By Brigid McConville
As all too many parents know, the quest for “solutions” to dyslexia can be a long and frustrating one. But now a new teaching method – in which dyslexics model key words in clay – promises to put an end to the problems of dyslexia once and for all. The Davis Dyslexia Correction Programme, which was devised in America in 1982 by Ron Davis (himself a dyslexic), has come to Britain where it is rapidly winning converts.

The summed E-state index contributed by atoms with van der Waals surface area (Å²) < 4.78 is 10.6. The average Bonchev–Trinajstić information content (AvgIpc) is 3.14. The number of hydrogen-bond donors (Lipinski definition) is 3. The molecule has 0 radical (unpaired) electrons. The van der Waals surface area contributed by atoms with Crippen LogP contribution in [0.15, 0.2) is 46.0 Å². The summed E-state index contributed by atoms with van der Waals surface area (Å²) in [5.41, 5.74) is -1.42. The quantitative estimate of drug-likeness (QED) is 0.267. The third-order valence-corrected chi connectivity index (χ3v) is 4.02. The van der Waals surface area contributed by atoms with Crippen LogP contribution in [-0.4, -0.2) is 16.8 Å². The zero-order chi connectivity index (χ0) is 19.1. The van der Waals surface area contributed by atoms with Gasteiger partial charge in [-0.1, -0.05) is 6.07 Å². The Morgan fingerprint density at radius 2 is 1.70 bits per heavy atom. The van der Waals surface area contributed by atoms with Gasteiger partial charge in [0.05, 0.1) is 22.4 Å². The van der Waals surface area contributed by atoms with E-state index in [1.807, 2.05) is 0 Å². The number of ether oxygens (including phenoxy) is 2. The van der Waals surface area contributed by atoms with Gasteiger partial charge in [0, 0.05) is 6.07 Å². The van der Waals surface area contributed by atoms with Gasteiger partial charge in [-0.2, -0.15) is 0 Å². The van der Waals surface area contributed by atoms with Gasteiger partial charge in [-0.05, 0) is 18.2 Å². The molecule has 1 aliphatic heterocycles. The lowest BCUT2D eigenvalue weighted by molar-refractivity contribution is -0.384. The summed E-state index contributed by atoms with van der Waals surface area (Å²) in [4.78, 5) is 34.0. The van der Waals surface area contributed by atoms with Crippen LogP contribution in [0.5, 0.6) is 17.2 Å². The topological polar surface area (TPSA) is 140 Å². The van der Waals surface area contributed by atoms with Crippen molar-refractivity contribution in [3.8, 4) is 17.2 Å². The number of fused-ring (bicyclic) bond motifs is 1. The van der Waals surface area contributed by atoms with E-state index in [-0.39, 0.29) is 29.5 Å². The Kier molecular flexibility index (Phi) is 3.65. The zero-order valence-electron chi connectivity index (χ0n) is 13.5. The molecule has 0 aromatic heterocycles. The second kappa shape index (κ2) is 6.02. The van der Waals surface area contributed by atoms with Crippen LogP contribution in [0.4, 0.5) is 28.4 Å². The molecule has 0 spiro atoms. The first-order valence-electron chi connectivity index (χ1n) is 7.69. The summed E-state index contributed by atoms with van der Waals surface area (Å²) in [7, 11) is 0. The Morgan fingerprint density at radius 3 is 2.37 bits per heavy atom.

The programme, essentially a week’s one-to-one tuition with follow-up work to do at home, claims an extraordinary 97 per cent success rate. Its basic premise is that people with dyslexia have a special gift: they think mainly in three-dimensional pictures rather than words. This means they can be immensely talented but that they cannot think with abstract words. Every time they read words such as “a” or “the” (which they can’t picture), they experience a mental blankness. As these blanks accumulate, confusion sets in, causing “disorientation” (distorted perception) as they try to make sense of the two-dimensional words in front of them.